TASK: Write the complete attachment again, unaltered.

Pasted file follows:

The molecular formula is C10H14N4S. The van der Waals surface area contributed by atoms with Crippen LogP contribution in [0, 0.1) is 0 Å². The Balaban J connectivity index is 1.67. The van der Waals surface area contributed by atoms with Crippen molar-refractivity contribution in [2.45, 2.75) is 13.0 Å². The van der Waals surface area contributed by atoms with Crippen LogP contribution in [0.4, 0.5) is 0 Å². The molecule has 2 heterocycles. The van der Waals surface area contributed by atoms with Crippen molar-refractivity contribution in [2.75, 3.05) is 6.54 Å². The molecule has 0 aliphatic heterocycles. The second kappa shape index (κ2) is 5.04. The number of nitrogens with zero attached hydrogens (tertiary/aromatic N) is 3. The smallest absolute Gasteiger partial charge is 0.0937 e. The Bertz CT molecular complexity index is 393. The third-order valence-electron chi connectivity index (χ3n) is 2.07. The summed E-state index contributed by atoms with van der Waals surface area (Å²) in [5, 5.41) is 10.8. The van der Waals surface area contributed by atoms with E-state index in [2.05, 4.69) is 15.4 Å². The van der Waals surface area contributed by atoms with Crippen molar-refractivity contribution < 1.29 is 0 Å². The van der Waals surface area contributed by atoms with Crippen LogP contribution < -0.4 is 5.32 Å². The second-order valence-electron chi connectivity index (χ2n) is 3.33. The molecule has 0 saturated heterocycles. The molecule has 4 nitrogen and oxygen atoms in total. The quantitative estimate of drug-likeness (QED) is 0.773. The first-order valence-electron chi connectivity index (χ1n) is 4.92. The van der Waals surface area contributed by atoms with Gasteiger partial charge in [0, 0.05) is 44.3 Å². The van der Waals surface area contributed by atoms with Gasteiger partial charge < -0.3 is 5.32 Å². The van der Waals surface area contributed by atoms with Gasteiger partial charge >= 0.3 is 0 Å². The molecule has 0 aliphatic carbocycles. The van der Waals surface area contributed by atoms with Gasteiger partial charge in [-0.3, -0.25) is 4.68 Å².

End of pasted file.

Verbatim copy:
The molecular formula is C10H14N4S. The van der Waals surface area contributed by atoms with Crippen LogP contribution in [0, 0.1) is 0 Å². The Balaban J connectivity index is 1.67. The van der Waals surface area contributed by atoms with Crippen molar-refractivity contribution in [2.45, 2.75) is 13.0 Å². The van der Waals surface area contributed by atoms with Crippen LogP contribution in [0.4, 0.5) is 0 Å². The molecule has 2 heterocycles. The van der Waals surface area contributed by atoms with Crippen molar-refractivity contribution in [2.75, 3.05) is 6.54 Å². The molecule has 0 aliphatic heterocycles. The second kappa shape index (κ2) is 5.04. The number of nitrogens with zero attached hydrogens (tertiary/aromatic N) is 3. The smallest absolute Gasteiger partial charge is 0.0937 e. The Bertz CT molecular complexity index is 393. The third-order valence-electron chi connectivity index (χ3n) is 2.07. The summed E-state index contributed by atoms with van der Waals surface area (Å²) in [5, 5.41) is 10.8. The van der Waals surface area contributed by atoms with E-state index in [2.05, 4.69) is 15.4 Å². The van der Waals surface area contributed by atoms with Crippen molar-refractivity contribution < 1.29 is 0 Å². The van der Waals surface area contributed by atoms with Crippen LogP contribution < -0.4 is 5.32 Å². The second-order valence-electron chi connectivity index (χ2n) is 3.33. The molecule has 0 saturated heterocycles. The molecule has 4 nitrogen and oxygen atoms in total. The quantitative estimate of drug-likeness (QED) is 0.773. The first-order valence-electron chi connectivity index (χ1n) is 4.92. The van der Waals surface area contributed by atoms with Gasteiger partial charge in [0, 0.05) is 44.3 Å². The van der Waals surface area contributed by atoms with Gasteiger partial charge < -0.3 is 5.32 Å². The van der Waals surface area contributed by atoms with Gasteiger partial charge >= 0.3 is 0 Å². The molecule has 0 aliphatic carbocycles. The van der Waals surface area contributed by atoms with Gasteiger partial charge in [-0.3, -0.25) is 4.68 Å².